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The Steam Game Festival Summer Edition will kick off soon, offering indie lovers dozens upon dozens of exciting demos for upcoming games to try out. If the last festival is any indication, then expect some new and exciting titles to enter your ever-growing wishlist.

One such indie gem among these is Armaan Sandhu’s Forgotten Fields, a narrative experience about growing up and accepting the harsh realities of life. Basically what each of us millennials goes through on a daily basis. Also basically my Facebook feed. I’ve grown fond of indie games offering these brisk slice-of-life experiences over the past few years as both a way to kill time and as a contemplating medium.  Whether you’re playing Eastshade, Firewatch, The Vanishing of Ethan Carter, or The Gardens Between – there’s a little something for everyone.

Forgotten fields

Armaan’s last game Rainswept proved that there was still hope for game development in India and not everything has to be about the native try-hard e-Sports scene. Thanks to his one-man development studio Frostwood Interactive and publisher Dino Digital, I got the chance to experience the demo a bit earlier than the general public.

Forgotten Fields is the story of Siddharth D’Souza, an aspiring young novelist with a serious case of writer’s block living in Goa. It’s a Sunday, the last day for Sid to submit the summary of his second novel in order to apply for a much-needed writer’s grant. Demotivated and under a lot of stress, Sid is unable to brainstorm ideas for his fantasy work about a young girl gifted with magical abilities.

Forgotten fields

The clock is ticking and suddenly he gets a letter from his mother regarding the sale of his childhood home. She has organized a farewell party and has invited Sid and all his close friends who have fond memories of the house. Sid reluctantly agrees to go as he believes that some fresh air will give him the much-needed motivation to get started. Join Sid as he reluctantly journeys back home, meets friends, and relives old memories in this game about nostalgia, creativity, and the passage of time.

forgotten fields

The gameplay consists of interactive sessions following Sid on a nostalgia trip trying to rekindle the flames of his creativity, as well as to come to terms with the passage of time.  At times, it lets the player take a peek at his creative process by switching the narrative between Sid and the protagonist from his novel as it continues to form. The player will get to witness how writers subconsciously project themselves onto their works, a much-debated aspect of western literary criticism for a long time.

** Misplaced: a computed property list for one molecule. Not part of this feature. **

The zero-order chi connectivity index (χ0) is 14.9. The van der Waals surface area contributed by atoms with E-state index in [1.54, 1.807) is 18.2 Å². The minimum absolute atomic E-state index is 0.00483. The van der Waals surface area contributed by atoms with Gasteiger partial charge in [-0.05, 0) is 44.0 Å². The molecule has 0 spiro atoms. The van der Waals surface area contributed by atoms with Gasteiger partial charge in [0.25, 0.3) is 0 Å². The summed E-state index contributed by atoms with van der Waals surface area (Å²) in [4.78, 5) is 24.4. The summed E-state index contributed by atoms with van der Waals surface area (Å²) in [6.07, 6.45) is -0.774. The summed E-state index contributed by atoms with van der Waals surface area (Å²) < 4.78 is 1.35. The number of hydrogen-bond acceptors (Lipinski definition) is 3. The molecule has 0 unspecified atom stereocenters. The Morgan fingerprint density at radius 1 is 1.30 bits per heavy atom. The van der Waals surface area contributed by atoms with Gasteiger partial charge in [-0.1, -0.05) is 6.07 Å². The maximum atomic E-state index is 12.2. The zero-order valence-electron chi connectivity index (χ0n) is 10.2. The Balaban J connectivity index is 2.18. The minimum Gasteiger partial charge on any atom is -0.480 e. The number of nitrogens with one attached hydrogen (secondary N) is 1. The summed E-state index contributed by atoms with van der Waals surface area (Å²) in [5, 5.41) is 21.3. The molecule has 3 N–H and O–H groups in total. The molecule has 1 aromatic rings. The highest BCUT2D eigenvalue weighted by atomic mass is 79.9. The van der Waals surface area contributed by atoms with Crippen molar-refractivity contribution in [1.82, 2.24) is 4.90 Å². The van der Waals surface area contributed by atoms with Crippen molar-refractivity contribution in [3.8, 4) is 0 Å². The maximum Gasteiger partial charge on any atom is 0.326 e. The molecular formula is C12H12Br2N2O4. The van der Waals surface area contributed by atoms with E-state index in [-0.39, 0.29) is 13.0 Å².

forgotten fields

It didn’t take long before the criminally short demo left me wanting more. Two primary reasons being the setting and Sid himself. Goa is an amazing place to visit, both for Indians and tourists alike. I was 17 the last time I went there and it didn’t end happily. Let’s just say that copious amounts of alcohol and some coast guards were involved. The sunny shores, serene beaches, a nightlife like no other, and the remnants of Portuguese culture set the tiny state apart. Trust me on that.

Forbidden Fields tries to replicate this pleasant vibe of Goa with its minimalist art design and serene soundtrack. It pretty much succeeds in what it sets out to do with the only drawbacks being some crude animations. But this is a demo after all. These screenshots will do a better job than me in explaining the awesome art style.

forgotten fields

Writer’s block is a bitch. I remember the time when I used to be an aspiring writer. That didn’t go anywhere. Writer’s block didn’t either. I used to write like crazy when I first joined Gameffine. Weekly editorials, daily news coverage, the whole shebang. That’s a far cry from what I do these days. It’s a wonder I manage to finish even reviews on time nowadays. So many half-baked ideas floating around in my head but the moment I sit down to flesh them out, my brain goes blank for days on end. It also prevents me from starting work on my research thesis, something that should be submitted before the end of this year. I’m living the life!

Imagine the same case but with a professional writer. But writer’s block isn’t the only thing that makes Sid relatable to the player. I was easily able to project myself onto Sid because we have a lot more in common: late 20’s realizations about life and overwhelming responsibilities. Not being able to enjoy things that once brought you joy. Loneliness. Alienation. Estranged friendships. Bills and more bills. Then there’s the whole childhood nostalgia trip that none of us is a stranger to. As the demo ended and the title screen faded in, I kept asking myself- “how is this not about me?”

Forgotten Fields is a story about each one of us as much as it’s about Sid and his struggles. I kept seeing myself in Sid’s place throughout the course of the demo. We all have to come to terms with life at some point and who knows, maybe this game will prove to be my much-needed epiphany. It may very well show me that I have to get off my ass and get some work done lest I end up as a sad old man with a lot of regrets. You know what they say; time and tide wait for no man or person of any gender for that matter.

The Forgotten Fields demo will be live for you to try out at the Steam Summer Game Festival in an hour or so. If you like what you see, then head over to the game’s Kickstarter page and help make it a reality. If you are still in doubt, then don’t forget to check out Rainswept and see Armaan’s talents in full action.


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